CAMP ZAMA, Japan (Feb. 27, 2020) -- One by one, members of local Girl Scout organizations took traditional Japanese "Hinamatsuri" dolls off a table at the Camp Zama Library here Feb. 26 and placed them on a seven-tiered display covered with red cloth.
"I would like to say I think it was really great and nice and pretty and helpful," said Elizabeth Brown, 6, about participating in the 10-year tradition at the library in preparation for Hinamatsuri, a Japanese doll festival celebrated annually March 3.
Although the experience was new for some of the girls, all it took was a short introduction from Harumi Kondo, a library technician, and they put together the display almost on their own. From time to time they consulted a guide to make sure they got it right.
Hinamatsuri, Kondo explained, takes place each year on Girls' Day in Japan, and it is a time to pray for the continued growth, good health and happiness of girls. The origin dates back to ancient Chinese purification rituals, and incorporated dolls during the Edo Period of 1603 to 1867.
"It's up to their budget and space, but almost every house that has a daughter has a [doll] set," Kondo said.
Chelsey DeCastro, a leader of Brownie Troop 11, said she and her daughters, Lilly and Layla, 9, were happy to participate.
"This is the first year that my girls have done it," DeCastro said. "It was really neat to see the intricacy of all of the dolls and [learn] why they display them [in Japan]. It was really a fun learning experience for them."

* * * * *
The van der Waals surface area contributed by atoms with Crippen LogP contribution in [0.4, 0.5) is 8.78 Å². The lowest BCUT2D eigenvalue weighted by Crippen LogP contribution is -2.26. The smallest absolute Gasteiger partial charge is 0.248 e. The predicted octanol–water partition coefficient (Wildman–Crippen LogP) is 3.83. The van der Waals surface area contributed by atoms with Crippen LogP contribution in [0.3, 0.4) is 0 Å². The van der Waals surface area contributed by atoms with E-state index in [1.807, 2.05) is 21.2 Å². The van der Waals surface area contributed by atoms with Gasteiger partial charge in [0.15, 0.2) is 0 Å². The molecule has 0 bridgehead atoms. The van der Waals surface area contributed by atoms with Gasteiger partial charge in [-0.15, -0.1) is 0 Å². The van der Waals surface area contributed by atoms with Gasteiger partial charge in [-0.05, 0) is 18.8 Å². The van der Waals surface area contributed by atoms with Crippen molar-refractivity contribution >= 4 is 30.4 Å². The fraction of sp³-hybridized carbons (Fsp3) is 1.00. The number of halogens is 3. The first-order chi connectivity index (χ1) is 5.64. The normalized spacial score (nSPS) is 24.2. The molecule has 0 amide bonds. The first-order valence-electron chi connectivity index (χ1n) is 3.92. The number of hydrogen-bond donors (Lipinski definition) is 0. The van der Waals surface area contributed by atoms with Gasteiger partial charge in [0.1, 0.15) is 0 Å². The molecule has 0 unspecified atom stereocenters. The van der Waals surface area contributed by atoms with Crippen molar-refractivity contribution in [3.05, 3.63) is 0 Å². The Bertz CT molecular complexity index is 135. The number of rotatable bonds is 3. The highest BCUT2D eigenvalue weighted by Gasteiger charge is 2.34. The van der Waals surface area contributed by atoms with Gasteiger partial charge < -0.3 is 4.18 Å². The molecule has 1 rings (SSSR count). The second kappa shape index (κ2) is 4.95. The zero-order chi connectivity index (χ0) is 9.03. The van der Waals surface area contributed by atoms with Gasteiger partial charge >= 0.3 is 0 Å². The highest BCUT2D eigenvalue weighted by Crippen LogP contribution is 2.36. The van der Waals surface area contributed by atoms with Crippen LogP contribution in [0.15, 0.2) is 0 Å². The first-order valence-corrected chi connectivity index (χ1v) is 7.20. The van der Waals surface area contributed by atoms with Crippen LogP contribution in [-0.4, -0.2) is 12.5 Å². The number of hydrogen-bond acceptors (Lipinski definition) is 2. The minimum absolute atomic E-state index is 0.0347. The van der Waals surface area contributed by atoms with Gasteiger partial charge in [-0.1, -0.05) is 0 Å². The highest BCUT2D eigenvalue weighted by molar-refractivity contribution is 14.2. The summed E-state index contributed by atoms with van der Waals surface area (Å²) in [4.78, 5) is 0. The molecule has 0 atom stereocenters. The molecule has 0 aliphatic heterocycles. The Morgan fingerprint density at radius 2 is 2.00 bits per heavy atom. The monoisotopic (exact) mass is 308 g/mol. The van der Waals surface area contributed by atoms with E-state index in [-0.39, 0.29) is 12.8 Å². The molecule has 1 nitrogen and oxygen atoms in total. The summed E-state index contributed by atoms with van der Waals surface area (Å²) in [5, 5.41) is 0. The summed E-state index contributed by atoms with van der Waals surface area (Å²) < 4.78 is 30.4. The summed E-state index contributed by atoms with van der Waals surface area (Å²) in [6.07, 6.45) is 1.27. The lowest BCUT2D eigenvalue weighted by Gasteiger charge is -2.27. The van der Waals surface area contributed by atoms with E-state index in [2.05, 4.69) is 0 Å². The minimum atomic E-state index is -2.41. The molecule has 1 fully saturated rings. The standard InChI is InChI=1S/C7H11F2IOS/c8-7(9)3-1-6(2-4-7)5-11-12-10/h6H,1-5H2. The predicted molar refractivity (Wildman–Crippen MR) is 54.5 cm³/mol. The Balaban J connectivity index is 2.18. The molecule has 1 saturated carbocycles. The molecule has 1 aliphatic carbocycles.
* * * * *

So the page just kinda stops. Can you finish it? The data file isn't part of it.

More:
Layla said she enjoyed putting up the display, and she made sure she was extra careful with the delicate dolls.
"We had to be very cautious, so it's a way to learn that we cannot break stuff and [have to] be very cautious," Layla said.
Lilly, meanwhile, said the details on the dolls impressed her, as well as the display.
"[The Japanese] put everything in order and keep it that way," Lilly said.
Naomi Thomas, 12, a member of Girl Scout Troop 600, also helped put the display together.
"I thought it was pretty neat," Naomi said. "I liked how the dolls looked and how pretty they are and how we set them up."
This year marks her sixth year in Girl Scout organizations, Naomi said, and she enjoys it.
"I like how we get to explore different things and how you can use your creativity and come together and build a team," Naomi said.
Jim Lacombe, supervisory librarian, said a Soldier donated the doll set to the library many years ago, and staff members began setting it up around 2005.
At some point (Kondo believes about 10 years ago), the staff decided to ask the Girl Scouts if they would like to help set up the dolls, Lacombe said, and they have been doing it ever since.
"The idea was to give them a unique cultural experience," Lacombe said. "They see these off base, but [otherwise they would] probably never put one of these sets up. So we wanted to give them that experience to take away."
Another Hinamatsuri display is at the Sagamihara Family Housing Area Library, Lacombe said, and he expects the displays to be up through the middle of March.